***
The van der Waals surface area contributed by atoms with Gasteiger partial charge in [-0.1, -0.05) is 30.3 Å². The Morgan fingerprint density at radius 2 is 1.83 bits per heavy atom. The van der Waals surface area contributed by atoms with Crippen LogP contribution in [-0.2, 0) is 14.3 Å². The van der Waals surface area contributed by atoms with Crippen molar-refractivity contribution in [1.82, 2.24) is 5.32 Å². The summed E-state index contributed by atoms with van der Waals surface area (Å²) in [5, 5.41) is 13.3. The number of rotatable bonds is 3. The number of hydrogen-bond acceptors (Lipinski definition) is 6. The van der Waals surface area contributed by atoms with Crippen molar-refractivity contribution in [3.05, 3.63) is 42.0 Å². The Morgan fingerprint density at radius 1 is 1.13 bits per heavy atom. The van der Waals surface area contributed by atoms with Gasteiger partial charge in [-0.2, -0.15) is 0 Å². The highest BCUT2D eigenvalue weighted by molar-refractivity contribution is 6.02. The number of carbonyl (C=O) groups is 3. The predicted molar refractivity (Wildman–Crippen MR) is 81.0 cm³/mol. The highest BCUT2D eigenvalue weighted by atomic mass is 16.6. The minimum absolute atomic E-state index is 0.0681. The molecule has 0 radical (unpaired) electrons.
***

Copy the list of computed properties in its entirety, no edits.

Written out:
The van der Waals surface area contributed by atoms with Gasteiger partial charge in [-0.1, -0.05) is 30.3 Å². The Morgan fingerprint density at radius 2 is 1.83 bits per heavy atom. The van der Waals surface area contributed by atoms with Crippen LogP contribution in [-0.2, 0) is 14.3 Å². The van der Waals surface area contributed by atoms with Crippen molar-refractivity contribution in [1.82, 2.24) is 5.32 Å². The summed E-state index contributed by atoms with van der Waals surface area (Å²) in [5, 5.41) is 13.3. The number of rotatable bonds is 3. The number of hydrogen-bond acceptors (Lipinski definition) is 6. The van der Waals surface area contributed by atoms with Crippen molar-refractivity contribution in [3.05, 3.63) is 42.0 Å². The Morgan fingerprint density at radius 1 is 1.13 bits per heavy atom. The van der Waals surface area contributed by atoms with Gasteiger partial charge in [-0.2, -0.15) is 0 Å². The highest BCUT2D eigenvalue weighted by molar-refractivity contribution is 6.02. The number of carbonyl (C=O) groups is 3. The predicted molar refractivity (Wildman–Crippen MR) is 81.0 cm³/mol. The highest BCUT2D eigenvalue weighted by atomic mass is 16.6. The minimum absolute atomic E-state index is 0.0681. The molecule has 0 radical (unpaired) electrons.